Chen Chien-jen says prompt action in December 2019 could have averted a global pandemic.
Dutch Prime Minister Mark Rutte has condemned nationwide riots that saw demonstrators attack police and set fires in protest against a night-time curfew to slow the spread of the coronavirus, calling them “criminal violence”.
The police have since detained hundreds who participated in the protests, which lasted from Saturday evening until early Monday. Some rioters had thrown rocks and knives at police and burned down a COVID testing station.
“This has nothing to do with protest, this is criminal violence and we will treat it as such,” Rutte told reporters outside his office in The Hague.
Schools and non-essential shops in the Netherlands have been shut since mid-December, following the closure of bars and restaurants two months earlier.
Rutte’s government has said the curfew was an additional lockdown measure over fears that the so-called “UK variant” may soon lead to an increase in cases.
At least 13,540 people have died from COVID-19 in the Netherlands, where cases have reached 944,000.
Riots in the capital, cities nationwide
The unrest over the weekend marked the worst violence to hit the Netherlands since the pandemic began and saw rioters clash with police in about 10 towns and cities.
Authorities on Sunday used water cannon and dogs in a square in the capital, Amsterdam, where hundreds of people gathered during the curfew that began on Saturday, public television NOS reported.
Videos showed police spraying people grouped against a wall of the Van Gogh Museum.
Protesters, organised in part by restaurant owners fed up with long-lasting lockdown measures, carried a banner saying “Stop The Lockdown”. The crowd of hundreds was also believed to include supporters of the anti-immigrant group, PEGIDA.
Nearly 200 people, some of them throwing stones and fireworks, were detained in the city.
In the southern city of Eindhoven, police fired tear gas to disperse a crowd of several hundred, regional television Omroep Brabant reported.
Several vehicles were burned and businesses at Eindhoven’s central train station were looted, media reports said. There were no immediate reports of injuries.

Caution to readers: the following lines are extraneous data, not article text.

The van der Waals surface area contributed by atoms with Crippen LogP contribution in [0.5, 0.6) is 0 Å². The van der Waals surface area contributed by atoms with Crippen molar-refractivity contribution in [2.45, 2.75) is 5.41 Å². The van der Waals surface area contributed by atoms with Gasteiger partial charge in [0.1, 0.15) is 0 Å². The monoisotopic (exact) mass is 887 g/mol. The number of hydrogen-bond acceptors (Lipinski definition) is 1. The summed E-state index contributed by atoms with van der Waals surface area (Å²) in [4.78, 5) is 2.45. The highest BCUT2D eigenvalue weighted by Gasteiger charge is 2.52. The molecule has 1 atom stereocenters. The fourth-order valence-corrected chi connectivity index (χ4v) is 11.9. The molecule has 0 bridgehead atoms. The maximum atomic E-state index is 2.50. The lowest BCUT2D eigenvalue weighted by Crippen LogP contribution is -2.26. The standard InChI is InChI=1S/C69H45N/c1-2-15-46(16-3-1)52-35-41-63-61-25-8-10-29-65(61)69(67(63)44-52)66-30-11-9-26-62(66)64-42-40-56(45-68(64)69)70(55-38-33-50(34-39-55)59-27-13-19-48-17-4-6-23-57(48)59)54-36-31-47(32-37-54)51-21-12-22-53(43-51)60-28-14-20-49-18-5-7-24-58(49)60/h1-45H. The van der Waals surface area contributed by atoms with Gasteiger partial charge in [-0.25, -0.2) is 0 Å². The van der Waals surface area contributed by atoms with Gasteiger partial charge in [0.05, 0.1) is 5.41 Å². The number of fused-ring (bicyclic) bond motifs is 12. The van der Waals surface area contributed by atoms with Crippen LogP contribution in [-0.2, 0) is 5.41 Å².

The Dutch rail company NS called on travellers to avoid the Eindhoven station, where it said train circulation was interrupted due to the intervention of emergency services nearby.
In Enschede, a city near the border with Germany, protesters gathered near a hospital and attempted to break several windows, while a COVID-19 testing centre was also set on fire on Saturday evening in the village of Urk in the north of the country, local authorities said.
“The fire in a screening centre in Urk goes beyond all limits,” Health Minister Hugo de Jonge said on Sunday.
The police trade union NPB said there could be more protests ahead as people grow increasingly frustrated with the months-long lockdown.
“We haven’t seen so much violence in 40 years,” union board member Koen Simmers said on television program Nieuwsuur.
Rutte rolls out curfew, travel bans
The Netherlands’ 9pm to 4:30am curfew is the country’s first since World War II, with Rutte saying it is needed to bring down virus case numbers. Violators face a 95-euro ($115) fine.
Exemptions are possible, in particular for people returning from funerals or those having to work, but on condition that they present a certificate.
In another bid to curtail infection rates, Rutte’s government last week also rolled out a ban on flights from the United Kingdom, South Africa and South America, and a cut in the number of guests allowed in people’s homes to one, from the previous limit of two.
New variants of the virus have led to deep concern in Europe, particularly the strain that first emerged in the UK.
Separately, Rutte and his cabinet resigned on January 22 over a scandal involving child tax benefits, but they will continue to govern until elections in mid-March.
Rutte has said he will remain to take decisions on COVID-19 policies until a new government is formed after the March 17 elections, seeking broad support for measures from both coalition and opposition parties.